July 2, 1989 |
Interviews don't come easy to Michael Ovitz. Even in his private sanctum, flanked by a pair of colleagues, safe beneath the dual gaze of Buddha and Marilyn Monroe--totemic bits of art on a movie maker's wall--the sandy-haired president of Creative Artists Agency is wary and tense and never stops wishing the limelight would go away. "This is not a comfortable experience for any of us," he says, his hoarse voice so low a reporter's recorder barely registers. "We really function behind the scenes.
CALIFORNIA | LOCAL
January 17, 1989
La Palma police confiscated 28 pounds of marijuana with an estimated street value of $89,000 and arrested two San Juan Capistrano men on drug charges over the weekend, authorities said. Thomas Samuel Koffler, 42, and Bruce Donald Sutherland, 36, were arrested Saturday in San Juan Capistrano as part of an ongoing narcotics investigation by the La Palma Police Department, Police Sgt. Michael Sellers said in a statement released Monday.
CALIFORNIA | LOCAL
January 27, 2004 |
Harry N. Blum, 71, whose Blum Group financed, produced and marketed motion pictures and who personally helped produce such films as Brian De Palma's 1976 "Obsession," died Jan. 18 of congestive heart failure at UCLA Medical Center. A native of Cleveland, Blum graduated from the University of Michigan and its law school. He was an executive in the toy and hobby industry before turning to the film business. In 1973, he formed the Blum Group to back and distribute independent films.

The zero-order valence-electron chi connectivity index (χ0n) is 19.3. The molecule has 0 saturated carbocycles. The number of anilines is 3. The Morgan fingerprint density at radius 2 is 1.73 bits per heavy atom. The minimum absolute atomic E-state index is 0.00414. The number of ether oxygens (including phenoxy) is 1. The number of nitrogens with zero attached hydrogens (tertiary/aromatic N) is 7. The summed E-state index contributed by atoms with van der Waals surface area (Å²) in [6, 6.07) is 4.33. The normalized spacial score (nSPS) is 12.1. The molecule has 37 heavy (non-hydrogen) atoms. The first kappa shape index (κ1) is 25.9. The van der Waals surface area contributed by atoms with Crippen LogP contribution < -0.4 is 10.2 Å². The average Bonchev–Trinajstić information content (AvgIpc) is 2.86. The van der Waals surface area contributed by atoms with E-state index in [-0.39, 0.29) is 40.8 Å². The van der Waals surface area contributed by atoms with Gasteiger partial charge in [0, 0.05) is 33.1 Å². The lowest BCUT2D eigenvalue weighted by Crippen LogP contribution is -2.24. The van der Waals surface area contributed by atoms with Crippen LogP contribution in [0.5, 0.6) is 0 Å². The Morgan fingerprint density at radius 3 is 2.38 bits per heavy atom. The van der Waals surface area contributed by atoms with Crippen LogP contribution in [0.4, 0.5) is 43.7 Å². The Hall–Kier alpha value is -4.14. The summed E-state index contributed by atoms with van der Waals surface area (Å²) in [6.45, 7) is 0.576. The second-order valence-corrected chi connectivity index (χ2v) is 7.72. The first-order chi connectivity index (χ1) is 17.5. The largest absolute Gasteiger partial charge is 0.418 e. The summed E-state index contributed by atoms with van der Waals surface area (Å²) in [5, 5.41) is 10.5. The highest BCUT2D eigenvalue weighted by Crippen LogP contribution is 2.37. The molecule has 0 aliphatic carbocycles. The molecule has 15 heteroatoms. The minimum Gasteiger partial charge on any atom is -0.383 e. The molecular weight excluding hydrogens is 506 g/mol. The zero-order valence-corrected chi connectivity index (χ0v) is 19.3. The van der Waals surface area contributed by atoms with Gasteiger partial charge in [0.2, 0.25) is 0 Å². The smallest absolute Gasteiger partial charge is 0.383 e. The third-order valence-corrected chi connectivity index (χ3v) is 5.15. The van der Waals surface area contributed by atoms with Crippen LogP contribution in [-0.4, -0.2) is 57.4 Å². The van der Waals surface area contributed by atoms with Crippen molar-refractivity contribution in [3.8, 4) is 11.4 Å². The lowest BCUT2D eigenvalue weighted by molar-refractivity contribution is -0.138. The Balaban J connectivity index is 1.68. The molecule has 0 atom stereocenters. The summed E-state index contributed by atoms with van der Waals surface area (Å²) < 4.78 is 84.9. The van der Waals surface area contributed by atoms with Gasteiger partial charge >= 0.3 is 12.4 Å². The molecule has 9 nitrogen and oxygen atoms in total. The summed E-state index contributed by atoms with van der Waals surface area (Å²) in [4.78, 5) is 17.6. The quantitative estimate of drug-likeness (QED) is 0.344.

April 29, 1999
* Theater. "Enigma Variations," Eric-Emmanuel Schmitt's drama, with Donald Sutherland starring as a reclusive Nobel Prize-winning author, opens next Thursday at the Mark Taper Forum, 135 N. Grand Ave., downtown Los Angeles, playing Tuesdays through Saturdays, 8 p.m.; Sundays, 7:30 p.m.; Saturdays and Sundays, 2:30 p.m. through June 13. $29 to $40. (213) 628-2772. * Dance.
January 9, 2014 |
Although writer-director Giuseppe Tornatore ("Cinema Paradiso," "Everybody's Fine") certainly puts his own stamp on the intriguing art-world thriller "The Best Offer," there's an effective dash of Hitchcock and even a soupçon of 1970s-era De Palma (remember "Obsession"?) tossed in for good measure. Add a masterful lead performance by Geoffrey Rush as Virgil Oldman, a snobby antiques dealer and auctioneer who finds himself on the most unexpected journey of his life, and the result is a classy, atmospheric, onion-peel of a mystery.